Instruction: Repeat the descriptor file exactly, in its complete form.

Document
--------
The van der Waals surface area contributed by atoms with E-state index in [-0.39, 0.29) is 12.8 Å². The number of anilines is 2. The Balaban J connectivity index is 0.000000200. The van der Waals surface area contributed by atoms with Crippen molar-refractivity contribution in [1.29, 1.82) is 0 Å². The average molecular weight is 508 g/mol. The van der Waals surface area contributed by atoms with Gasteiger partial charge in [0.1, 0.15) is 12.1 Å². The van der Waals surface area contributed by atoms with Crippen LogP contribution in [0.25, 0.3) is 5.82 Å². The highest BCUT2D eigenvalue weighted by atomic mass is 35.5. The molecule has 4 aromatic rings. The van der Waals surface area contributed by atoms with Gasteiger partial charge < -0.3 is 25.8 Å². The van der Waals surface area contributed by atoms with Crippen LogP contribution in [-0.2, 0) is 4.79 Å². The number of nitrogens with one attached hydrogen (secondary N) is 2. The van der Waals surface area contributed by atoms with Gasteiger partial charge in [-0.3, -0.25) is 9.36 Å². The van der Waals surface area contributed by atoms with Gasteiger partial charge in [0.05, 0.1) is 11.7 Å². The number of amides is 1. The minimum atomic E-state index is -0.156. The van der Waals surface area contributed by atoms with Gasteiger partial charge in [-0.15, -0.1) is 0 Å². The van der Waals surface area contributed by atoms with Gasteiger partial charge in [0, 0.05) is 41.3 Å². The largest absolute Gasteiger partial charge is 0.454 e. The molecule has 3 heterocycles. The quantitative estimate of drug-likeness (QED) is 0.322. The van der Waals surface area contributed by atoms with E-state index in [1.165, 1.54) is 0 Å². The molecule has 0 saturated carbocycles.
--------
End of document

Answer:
The van der Waals surface area contributed by atoms with E-state index in [-0.39, 0.29) is 12.8 Å². The number of anilines is 2. The Balaban J connectivity index is 0.000000200. The van der Waals surface area contributed by atoms with Crippen molar-refractivity contribution in [1.29, 1.82) is 0 Å². The average molecular weight is 508 g/mol. The van der Waals surface area contributed by atoms with Gasteiger partial charge in [0.1, 0.15) is 12.1 Å². The van der Waals surface area contributed by atoms with Crippen LogP contribution in [0.25, 0.3) is 5.82 Å². The highest BCUT2D eigenvalue weighted by atomic mass is 35.5. The molecule has 4 aromatic rings. The van der Waals surface area contributed by atoms with Gasteiger partial charge < -0.3 is 25.8 Å². The van der Waals surface area contributed by atoms with Crippen LogP contribution in [-0.2, 0) is 4.79 Å². The number of nitrogens with one attached hydrogen (secondary N) is 2. The van der Waals surface area contributed by atoms with Gasteiger partial charge in [-0.3, -0.25) is 9.36 Å². The van der Waals surface area contributed by atoms with Gasteiger partial charge in [0.05, 0.1) is 11.7 Å². The number of amides is 1. The minimum atomic E-state index is -0.156. The van der Waals surface area contributed by atoms with Gasteiger partial charge in [-0.15, -0.1) is 0 Å². The van der Waals surface area contributed by atoms with Gasteiger partial charge in [0, 0.05) is 41.3 Å². The largest absolute Gasteiger partial charge is 0.454 e. The molecule has 3 heterocycles. The quantitative estimate of drug-likeness (QED) is 0.322. The van der Waals surface area contributed by atoms with E-state index in [1.165, 1.54) is 0 Å². The molecule has 0 saturated carbocycles.